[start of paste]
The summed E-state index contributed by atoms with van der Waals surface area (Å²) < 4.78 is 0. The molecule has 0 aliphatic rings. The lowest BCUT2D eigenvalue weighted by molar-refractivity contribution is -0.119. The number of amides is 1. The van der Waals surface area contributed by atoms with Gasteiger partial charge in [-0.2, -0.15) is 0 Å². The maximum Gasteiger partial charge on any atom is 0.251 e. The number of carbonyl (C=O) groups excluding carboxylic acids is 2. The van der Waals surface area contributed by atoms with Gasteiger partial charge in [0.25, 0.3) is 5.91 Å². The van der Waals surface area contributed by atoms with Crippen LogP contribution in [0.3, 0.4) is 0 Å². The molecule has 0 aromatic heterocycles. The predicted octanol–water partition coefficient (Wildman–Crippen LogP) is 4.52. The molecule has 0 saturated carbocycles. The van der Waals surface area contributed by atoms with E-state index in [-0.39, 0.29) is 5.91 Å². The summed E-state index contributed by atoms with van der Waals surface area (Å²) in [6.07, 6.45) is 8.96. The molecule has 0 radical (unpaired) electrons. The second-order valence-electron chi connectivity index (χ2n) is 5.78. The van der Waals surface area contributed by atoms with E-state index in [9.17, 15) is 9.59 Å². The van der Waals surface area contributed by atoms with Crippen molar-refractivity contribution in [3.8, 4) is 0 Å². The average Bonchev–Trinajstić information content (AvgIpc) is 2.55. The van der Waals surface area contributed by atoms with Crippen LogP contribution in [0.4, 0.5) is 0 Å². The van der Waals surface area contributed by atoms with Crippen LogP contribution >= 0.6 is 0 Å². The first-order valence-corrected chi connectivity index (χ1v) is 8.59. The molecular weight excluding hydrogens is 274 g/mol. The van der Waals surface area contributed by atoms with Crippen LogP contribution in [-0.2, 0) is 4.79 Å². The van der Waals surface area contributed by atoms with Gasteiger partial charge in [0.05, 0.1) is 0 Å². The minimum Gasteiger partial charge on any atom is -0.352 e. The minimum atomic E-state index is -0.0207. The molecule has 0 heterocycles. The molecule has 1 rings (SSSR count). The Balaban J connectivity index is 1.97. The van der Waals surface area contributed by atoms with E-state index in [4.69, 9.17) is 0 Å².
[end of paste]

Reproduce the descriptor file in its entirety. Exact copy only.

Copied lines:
The summed E-state index contributed by atoms with van der Waals surface area (Å²) < 4.78 is 0. The molecule has 0 aliphatic rings. The lowest BCUT2D eigenvalue weighted by molar-refractivity contribution is -0.119. The number of amides is 1. The van der Waals surface area contributed by atoms with Gasteiger partial charge in [-0.2, -0.15) is 0 Å². The maximum Gasteiger partial charge on any atom is 0.251 e. The number of carbonyl (C=O) groups excluding carboxylic acids is 2. The van der Waals surface area contributed by atoms with Gasteiger partial charge in [0.25, 0.3) is 5.91 Å². The van der Waals surface area contributed by atoms with Crippen LogP contribution in [0.3, 0.4) is 0 Å². The molecule has 0 aromatic heterocycles. The predicted octanol–water partition coefficient (Wildman–Crippen LogP) is 4.52. The molecule has 0 saturated carbocycles. The van der Waals surface area contributed by atoms with E-state index in [-0.39, 0.29) is 5.91 Å². The summed E-state index contributed by atoms with van der Waals surface area (Å²) in [6.07, 6.45) is 8.96. The molecule has 0 radical (unpaired) electrons. The second-order valence-electron chi connectivity index (χ2n) is 5.78. The van der Waals surface area contributed by atoms with E-state index in [9.17, 15) is 9.59 Å². The van der Waals surface area contributed by atoms with Crippen molar-refractivity contribution in [3.8, 4) is 0 Å². The average Bonchev–Trinajstić information content (AvgIpc) is 2.55. The van der Waals surface area contributed by atoms with Crippen LogP contribution in [0.4, 0.5) is 0 Å². The van der Waals surface area contributed by atoms with Crippen LogP contribution >= 0.6 is 0 Å². The first-order valence-corrected chi connectivity index (χ1v) is 8.59. The molecular weight excluding hydrogens is 274 g/mol. The van der Waals surface area contributed by atoms with Crippen LogP contribution in [-0.2, 0) is 4.79 Å². The van der Waals surface area contributed by atoms with Gasteiger partial charge in [0.05, 0.1) is 0 Å². The minimum Gasteiger partial charge on any atom is -0.352 e. The minimum atomic E-state index is -0.0207. The molecule has 0 heterocycles. The molecule has 1 rings (SSSR count). The Balaban J connectivity index is 1.97. The van der Waals surface area contributed by atoms with E-state index in [4.69, 9.17) is 0 Å².